If you took what little grittiness Kingdom Hearts had with the first game and threw up cotton candy and pastel colors all over it, you’d get Kingdom Hearts 3D: Dream Drop Distance (KH3DS). I’m not saying that it looks terrible; it’s just um, very, VERY Disney Town (see Birth by Sleep) and brightly, brightly colored. It’s definitely nothing like the earlier KH games, but it looks and plays a lot like BBS. If you loved the way BBS handled, gameplay-wise, get ready for a second helping. It seems that Square Enix has finally figured out what control scheme they want to use for the franchise from now on. Be thankful it’s not the control scheme from Re:Coded.
In case you aren’t familiar with those controls, they aren’t your traditional “tap X to slash.” Players load a set list of commands into the character’s arsenal, such as special attacks, magic spells, and even potions. When you’re ready for a specific command, you scroll through them with the directional buttons and select them. They recharge after a bit, so if you want to use commands more often, you have to load extras in your slots. It takes some getting used to, but once it’s mastered, you won’t want to go back to the original KH controls. In addition, the main characters can link up with other characters in their party. In BBS, the characters could link up with other characters they met in different Disney worlds and tap into special attacks with these links. In KH3DS, your links are those in your party. More specifically, the links are with Dream Eaters you um, catch…after you fight them.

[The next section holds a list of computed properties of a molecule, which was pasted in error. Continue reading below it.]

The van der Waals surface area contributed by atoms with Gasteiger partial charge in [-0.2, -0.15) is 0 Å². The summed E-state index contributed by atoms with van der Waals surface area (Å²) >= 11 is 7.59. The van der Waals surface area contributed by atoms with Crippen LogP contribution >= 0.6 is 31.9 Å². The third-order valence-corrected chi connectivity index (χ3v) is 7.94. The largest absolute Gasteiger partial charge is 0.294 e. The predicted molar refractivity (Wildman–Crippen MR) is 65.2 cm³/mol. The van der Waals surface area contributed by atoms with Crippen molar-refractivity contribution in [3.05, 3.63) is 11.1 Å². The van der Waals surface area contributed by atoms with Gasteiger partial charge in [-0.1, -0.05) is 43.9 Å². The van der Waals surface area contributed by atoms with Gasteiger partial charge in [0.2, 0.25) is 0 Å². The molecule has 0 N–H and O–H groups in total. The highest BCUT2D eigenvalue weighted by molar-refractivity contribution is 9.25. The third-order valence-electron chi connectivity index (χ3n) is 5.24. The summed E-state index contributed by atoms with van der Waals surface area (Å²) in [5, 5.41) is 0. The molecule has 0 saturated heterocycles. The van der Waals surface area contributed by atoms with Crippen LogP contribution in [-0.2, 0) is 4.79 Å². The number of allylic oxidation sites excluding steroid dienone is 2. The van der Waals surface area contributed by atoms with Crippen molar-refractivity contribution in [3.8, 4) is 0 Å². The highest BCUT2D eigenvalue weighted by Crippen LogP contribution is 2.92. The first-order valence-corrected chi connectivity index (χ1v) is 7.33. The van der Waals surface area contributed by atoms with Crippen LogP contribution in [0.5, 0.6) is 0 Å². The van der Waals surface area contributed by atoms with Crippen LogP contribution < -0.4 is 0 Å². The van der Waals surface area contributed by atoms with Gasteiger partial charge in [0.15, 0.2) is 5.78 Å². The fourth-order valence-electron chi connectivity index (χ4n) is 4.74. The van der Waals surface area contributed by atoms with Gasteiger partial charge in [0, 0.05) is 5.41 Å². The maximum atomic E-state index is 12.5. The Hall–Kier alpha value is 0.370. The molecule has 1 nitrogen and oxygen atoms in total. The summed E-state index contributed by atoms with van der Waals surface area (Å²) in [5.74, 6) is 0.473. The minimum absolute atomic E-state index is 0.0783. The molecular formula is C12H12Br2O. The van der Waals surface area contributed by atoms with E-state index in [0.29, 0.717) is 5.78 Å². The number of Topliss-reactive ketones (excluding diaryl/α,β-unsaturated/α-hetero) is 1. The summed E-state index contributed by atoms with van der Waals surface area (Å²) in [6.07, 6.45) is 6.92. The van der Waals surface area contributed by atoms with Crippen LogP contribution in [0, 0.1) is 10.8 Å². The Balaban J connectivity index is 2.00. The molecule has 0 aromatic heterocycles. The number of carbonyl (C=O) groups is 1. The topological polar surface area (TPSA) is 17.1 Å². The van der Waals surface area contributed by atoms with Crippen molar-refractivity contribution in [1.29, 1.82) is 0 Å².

In the demo I played, I played as Sora and he did not have his usual Donald and Goofy companions. I was a little disappointed. The Dream Eaters have some fun attacks, but I couldn’t shake the feeling that Sora had a bunch of Pokemon following him around. That is, a bunch of brightly colored Pokemon that look like they were former Heartless.
Sora has his mission assignments, but he can “drop out” at any time during the mission, allowing the player to take over as Riku for his mission. The dropping is kind of dramatic with Sora/Riku collapsing onto the ground and what looks to be their shared soul swapping from one lifeless body to another. Dropping out at certain points, such as after completing mission objectives, nets the player rewards, so it can be advantageous to drop early and often.
Of course, as this was a 15 minute demo that was obviously in media res, I cannot divulge anything about the story. Then again, it is a KH game, so I most likely wouldn’t understand anything until the very end of the game anyway.
Kingdom Hearts 3D: Dream Drop Distance releases on July 31st.